For years, pork was the preferred meat of Congress.
Lawmakers pulled money from the federal budget for various projects in their congressional districts without having to compete in the open bidding system of the federal departments. Critics derisively called the process pork. The official term was "earmarks."
Congress voted to abstain from pork in 2010, but one candidate is attempting to make it an issue in one of Georgia’s most interesting political races.
"(Jack Kingston) had more earmarks at one time than every member of the Georgia delegation put together," U.S. Rep. Paul Broun, an Athens Republican, said of his GOP colleague, who is from Savannah, in an interview.
Broun and Kingston are part of a crowded field of Republicans vying for the GOP U.S. Senate nomination, with the primary scheduled for May 2014. The incumbent, Saxby Chambliss, has announced his plans to retire.
The Atlanta Journal-Constitution’s Political Insider column reported about Broun’s comments and mused, "If you listen closely, you can hear Politifact hounds baying in the distance."
Broun has been a vocal critic of earmarks and, apparently, is hoping to live high on the hog by criticizing Kingston on the issue. Kingston said criticism of the practice prodded him to trim back his own requests, the AJC reported in July 2008. The AJC article reported Kingston’s concerns that other states would get more money for various projects if Georgia lawmakers demurred from seeking earmarks.
Broun spokeswoman Christine Hardman said the congressman based his claim by examining several databases created by Taxpayers for Common Sense, a budget watchdog group. The nonprofit has staffers who’ve worked for Democrats and Republicans.
Broun, though, made a mistake in his interview with the Tea Party News Network.
"What Congressman Broun should have clarified was that at one point, Congressman Kingston had more earmarks than the entire Republican Georgia delegation combined," Hardman told us via email.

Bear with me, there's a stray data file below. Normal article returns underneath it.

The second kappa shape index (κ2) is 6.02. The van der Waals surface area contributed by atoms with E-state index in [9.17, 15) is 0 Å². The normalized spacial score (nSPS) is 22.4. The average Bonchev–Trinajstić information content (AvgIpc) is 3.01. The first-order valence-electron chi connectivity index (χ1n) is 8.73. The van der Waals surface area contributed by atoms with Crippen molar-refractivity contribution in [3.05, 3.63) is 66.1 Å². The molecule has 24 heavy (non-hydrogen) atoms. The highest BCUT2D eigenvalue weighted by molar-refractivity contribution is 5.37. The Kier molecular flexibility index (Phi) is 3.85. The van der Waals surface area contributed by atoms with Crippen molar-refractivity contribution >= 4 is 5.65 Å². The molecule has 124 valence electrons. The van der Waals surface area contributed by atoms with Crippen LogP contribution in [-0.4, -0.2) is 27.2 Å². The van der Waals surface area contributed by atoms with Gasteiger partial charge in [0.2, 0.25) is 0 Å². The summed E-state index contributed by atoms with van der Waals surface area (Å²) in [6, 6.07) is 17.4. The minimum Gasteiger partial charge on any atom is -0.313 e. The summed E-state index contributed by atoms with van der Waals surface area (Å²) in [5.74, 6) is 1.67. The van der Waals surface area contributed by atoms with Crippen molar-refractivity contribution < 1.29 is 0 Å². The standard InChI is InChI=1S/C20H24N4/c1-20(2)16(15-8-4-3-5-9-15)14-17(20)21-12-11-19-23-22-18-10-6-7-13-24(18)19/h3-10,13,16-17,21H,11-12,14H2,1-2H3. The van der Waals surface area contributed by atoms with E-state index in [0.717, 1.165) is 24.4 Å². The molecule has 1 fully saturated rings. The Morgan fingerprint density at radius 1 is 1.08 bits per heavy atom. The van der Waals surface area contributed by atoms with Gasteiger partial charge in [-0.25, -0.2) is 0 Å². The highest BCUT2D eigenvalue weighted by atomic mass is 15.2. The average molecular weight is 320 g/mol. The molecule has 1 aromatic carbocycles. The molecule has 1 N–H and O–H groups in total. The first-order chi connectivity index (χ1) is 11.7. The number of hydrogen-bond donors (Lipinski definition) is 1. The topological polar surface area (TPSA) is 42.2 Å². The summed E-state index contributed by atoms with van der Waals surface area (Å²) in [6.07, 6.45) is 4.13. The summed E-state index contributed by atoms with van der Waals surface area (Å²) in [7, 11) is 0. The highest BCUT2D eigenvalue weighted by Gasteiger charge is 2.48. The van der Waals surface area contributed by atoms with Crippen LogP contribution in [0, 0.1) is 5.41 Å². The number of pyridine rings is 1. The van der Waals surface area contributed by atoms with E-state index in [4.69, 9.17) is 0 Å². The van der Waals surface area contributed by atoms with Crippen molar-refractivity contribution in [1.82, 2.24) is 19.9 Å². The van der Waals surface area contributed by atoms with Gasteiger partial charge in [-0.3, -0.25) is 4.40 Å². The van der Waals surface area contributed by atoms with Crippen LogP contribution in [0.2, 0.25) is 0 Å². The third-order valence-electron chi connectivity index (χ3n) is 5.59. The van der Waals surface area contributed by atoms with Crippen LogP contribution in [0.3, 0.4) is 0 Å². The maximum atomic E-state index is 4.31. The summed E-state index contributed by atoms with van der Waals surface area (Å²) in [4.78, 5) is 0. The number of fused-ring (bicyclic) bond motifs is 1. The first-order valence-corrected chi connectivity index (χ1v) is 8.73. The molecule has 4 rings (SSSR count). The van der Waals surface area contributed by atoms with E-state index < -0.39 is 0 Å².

PolitiFact Georgia was still curious about where Kingston stood in comparison to his GOP colleagues when it comes to earmarks. The Taxpayers for Common Sense website has databases for the federal fiscal years 2008 through 2010 that allow users to conduct searches to see how much money each member of Congress pulled in through earmarks.
The federal fiscal year begins Oct. 1 and ends Sept. 30.
Our review of the databases shows Kingston had more solo earmarks than his Georgia Republican colleagues in fiscal years 2008 and 2010. In 2008, Kingston had 21 earmarks that totaled about $17 million. His GOP colleagues from Georgia had 19 earmarks that totaled approximately $13 million. In fiscal year 2010, we found 18 solo earmarks for Kingston that totaled $24.3 million. The Republicans from Georgia had 15 earmarks that totaled $7.6 million.
In fiscal year 2008, the Democrats from the Georgia congressional delegation recorded 48 individual earmarks that totaled about $26.5 million. In 2010, Democratic lawmakers from Georgia collected 65 earmarks worth a total of $33.5 million. The totals from the Democrats alone were higher than Kingston’s total.
PolitiFact Georgia also reviewed the earmarks database of the Center for Responsive Politics, a nonprofit organization that follows the money in Washington. The center is funded by foundation grants and individual donations and does not accept money from corporations, labor unions, or trade associations.
The center’s totals were slightly different than what we found on the Taxpayers for Common Sense website. One commonality was that Kingston’s solo earmarks total did not exceed the entire Georgia delegation in 2008 or 2010. One difference we found was that Georgia’s GOP delegation had more solo earmarks and brought home more money in fiscal year 2008 than Kingston did. In 2010, we found Kingston had more earmarks and more money from those earmarks than the Republican delegation.
So where does this all lead us? Broun meant to say Kingston had more earmarks at one point than the entire Georgia Republican delegation. Broun might have received a True if he had said that in the interview. It appears that Kingston had scored more earmarks than the entire Georgia GOP delegation to Congress in 2010 from our examination of two separate databases. Broun, however, misspoke in the interview, giving anyone who viewed it the wrong impression of Kingston’s record on earmarks.
We rate his statement False.